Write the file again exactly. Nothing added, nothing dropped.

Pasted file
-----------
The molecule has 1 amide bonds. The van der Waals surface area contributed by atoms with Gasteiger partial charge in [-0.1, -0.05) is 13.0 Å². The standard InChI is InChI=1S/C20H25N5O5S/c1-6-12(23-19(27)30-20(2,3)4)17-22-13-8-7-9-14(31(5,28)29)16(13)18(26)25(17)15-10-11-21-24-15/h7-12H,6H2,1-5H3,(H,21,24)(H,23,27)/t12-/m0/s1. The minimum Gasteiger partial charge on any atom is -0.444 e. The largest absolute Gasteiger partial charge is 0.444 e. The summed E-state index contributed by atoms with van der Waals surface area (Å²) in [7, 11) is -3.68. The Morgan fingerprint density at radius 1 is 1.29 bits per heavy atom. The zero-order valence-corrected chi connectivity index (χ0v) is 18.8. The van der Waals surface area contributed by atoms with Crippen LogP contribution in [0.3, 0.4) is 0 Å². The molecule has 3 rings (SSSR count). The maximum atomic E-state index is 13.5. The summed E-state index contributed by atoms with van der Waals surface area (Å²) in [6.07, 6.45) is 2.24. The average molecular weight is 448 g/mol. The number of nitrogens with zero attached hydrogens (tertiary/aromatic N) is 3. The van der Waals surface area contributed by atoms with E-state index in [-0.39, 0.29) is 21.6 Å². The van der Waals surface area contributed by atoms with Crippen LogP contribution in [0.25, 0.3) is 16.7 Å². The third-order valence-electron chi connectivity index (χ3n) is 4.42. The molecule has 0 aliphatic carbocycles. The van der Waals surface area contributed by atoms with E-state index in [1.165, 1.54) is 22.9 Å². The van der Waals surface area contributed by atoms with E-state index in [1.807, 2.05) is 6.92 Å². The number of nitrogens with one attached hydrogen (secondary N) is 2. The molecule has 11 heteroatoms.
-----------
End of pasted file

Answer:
The molecule has 1 amide bonds. The van der Waals surface area contributed by atoms with Gasteiger partial charge in [-0.1, -0.05) is 13.0 Å². The standard InChI is InChI=1S/C20H25N5O5S/c1-6-12(23-19(27)30-20(2,3)4)17-22-13-8-7-9-14(31(5,28)29)16(13)18(26)25(17)15-10-11-21-24-15/h7-12H,6H2,1-5H3,(H,21,24)(H,23,27)/t12-/m0/s1. The minimum Gasteiger partial charge on any atom is -0.444 e. The largest absolute Gasteiger partial charge is 0.444 e. The summed E-state index contributed by atoms with van der Waals surface area (Å²) in [7, 11) is -3.68. The Morgan fingerprint density at radius 1 is 1.29 bits per heavy atom. The zero-order valence-corrected chi connectivity index (χ0v) is 18.8. The van der Waals surface area contributed by atoms with Crippen LogP contribution in [0.3, 0.4) is 0 Å². The molecule has 3 rings (SSSR count). The maximum atomic E-state index is 13.5. The summed E-state index contributed by atoms with van der Waals surface area (Å²) in [6.07, 6.45) is 2.24. The average molecular weight is 448 g/mol. The number of nitrogens with zero attached hydrogens (tertiary/aromatic N) is 3. The van der Waals surface area contributed by atoms with E-state index in [-0.39, 0.29) is 21.6 Å². The van der Waals surface area contributed by atoms with Crippen LogP contribution in [0.25, 0.3) is 16.7 Å². The third-order valence-electron chi connectivity index (χ3n) is 4.42. The molecule has 0 aliphatic carbocycles. The van der Waals surface area contributed by atoms with E-state index in [1.165, 1.54) is 22.9 Å². The van der Waals surface area contributed by atoms with E-state index in [1.807, 2.05) is 6.92 Å². The number of nitrogens with one attached hydrogen (secondary N) is 2. The molecule has 11 heteroatoms.